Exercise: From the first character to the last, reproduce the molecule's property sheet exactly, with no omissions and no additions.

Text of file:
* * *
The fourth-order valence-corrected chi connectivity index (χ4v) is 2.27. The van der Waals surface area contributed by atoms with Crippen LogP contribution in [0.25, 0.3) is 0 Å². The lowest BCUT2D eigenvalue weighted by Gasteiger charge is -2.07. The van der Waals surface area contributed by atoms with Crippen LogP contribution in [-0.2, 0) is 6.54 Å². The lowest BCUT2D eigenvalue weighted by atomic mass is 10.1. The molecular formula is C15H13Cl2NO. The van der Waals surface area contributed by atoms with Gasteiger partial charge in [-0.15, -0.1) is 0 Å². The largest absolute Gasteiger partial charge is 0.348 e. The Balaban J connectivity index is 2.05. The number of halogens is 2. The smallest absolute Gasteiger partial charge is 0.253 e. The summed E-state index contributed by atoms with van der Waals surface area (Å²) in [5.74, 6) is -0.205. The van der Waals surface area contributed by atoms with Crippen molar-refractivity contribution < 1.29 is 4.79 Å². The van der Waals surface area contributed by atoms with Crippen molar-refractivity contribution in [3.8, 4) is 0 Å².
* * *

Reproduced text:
The fourth-order valence-corrected chi connectivity index (χ4v) is 2.27. The van der Waals surface area contributed by atoms with Crippen LogP contribution in [0.25, 0.3) is 0 Å². The lowest BCUT2D eigenvalue weighted by Gasteiger charge is -2.07. The van der Waals surface area contributed by atoms with Crippen LogP contribution in [-0.2, 0) is 6.54 Å². The lowest BCUT2D eigenvalue weighted by atomic mass is 10.1. The molecular formula is C15H13Cl2NO. The van der Waals surface area contributed by atoms with Gasteiger partial charge in [-0.15, -0.1) is 0 Å². The largest absolute Gasteiger partial charge is 0.348 e. The Balaban J connectivity index is 2.05. The number of halogens is 2. The smallest absolute Gasteiger partial charge is 0.253 e. The summed E-state index contributed by atoms with van der Waals surface area (Å²) in [5.74, 6) is -0.205. The van der Waals surface area contributed by atoms with Crippen molar-refractivity contribution < 1.29 is 4.79 Å². The van der Waals surface area contributed by atoms with Crippen molar-refractivity contribution in [3.8, 4) is 0 Å².